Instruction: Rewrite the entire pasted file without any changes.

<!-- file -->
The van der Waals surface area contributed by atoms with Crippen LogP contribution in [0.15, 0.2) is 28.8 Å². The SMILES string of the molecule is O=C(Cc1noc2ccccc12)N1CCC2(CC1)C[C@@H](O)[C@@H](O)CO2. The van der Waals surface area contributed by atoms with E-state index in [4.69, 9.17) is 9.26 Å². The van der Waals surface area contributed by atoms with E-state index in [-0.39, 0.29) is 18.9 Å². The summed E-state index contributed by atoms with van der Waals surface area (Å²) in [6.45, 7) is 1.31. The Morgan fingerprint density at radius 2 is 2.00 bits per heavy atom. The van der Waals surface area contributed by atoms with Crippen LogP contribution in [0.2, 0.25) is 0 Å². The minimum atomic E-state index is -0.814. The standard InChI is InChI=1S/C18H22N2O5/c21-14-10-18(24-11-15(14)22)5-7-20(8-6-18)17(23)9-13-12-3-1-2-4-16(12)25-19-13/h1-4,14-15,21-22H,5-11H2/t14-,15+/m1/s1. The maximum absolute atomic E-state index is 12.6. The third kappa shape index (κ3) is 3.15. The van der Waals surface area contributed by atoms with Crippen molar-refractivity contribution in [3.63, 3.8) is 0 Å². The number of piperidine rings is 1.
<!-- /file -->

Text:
The van der Waals surface area contributed by atoms with Crippen LogP contribution in [0.15, 0.2) is 28.8 Å². The SMILES string of the molecule is O=C(Cc1noc2ccccc12)N1CCC2(CC1)C[C@@H](O)[C@@H](O)CO2. The van der Waals surface area contributed by atoms with E-state index in [4.69, 9.17) is 9.26 Å². The van der Waals surface area contributed by atoms with E-state index in [-0.39, 0.29) is 18.9 Å². The summed E-state index contributed by atoms with van der Waals surface area (Å²) in [6.45, 7) is 1.31. The Morgan fingerprint density at radius 2 is 2.00 bits per heavy atom. The van der Waals surface area contributed by atoms with Crippen LogP contribution in [0.2, 0.25) is 0 Å². The minimum atomic E-state index is -0.814. The standard InChI is InChI=1S/C18H22N2O5/c21-14-10-18(24-11-15(14)22)5-7-20(8-6-18)17(23)9-13-12-3-1-2-4-16(12)25-19-13/h1-4,14-15,21-22H,5-11H2/t14-,15+/m1/s1. The maximum absolute atomic E-state index is 12.6. The third kappa shape index (κ3) is 3.15. The van der Waals surface area contributed by atoms with Crippen molar-refractivity contribution in [3.63, 3.8) is 0 Å². The number of piperidine rings is 1.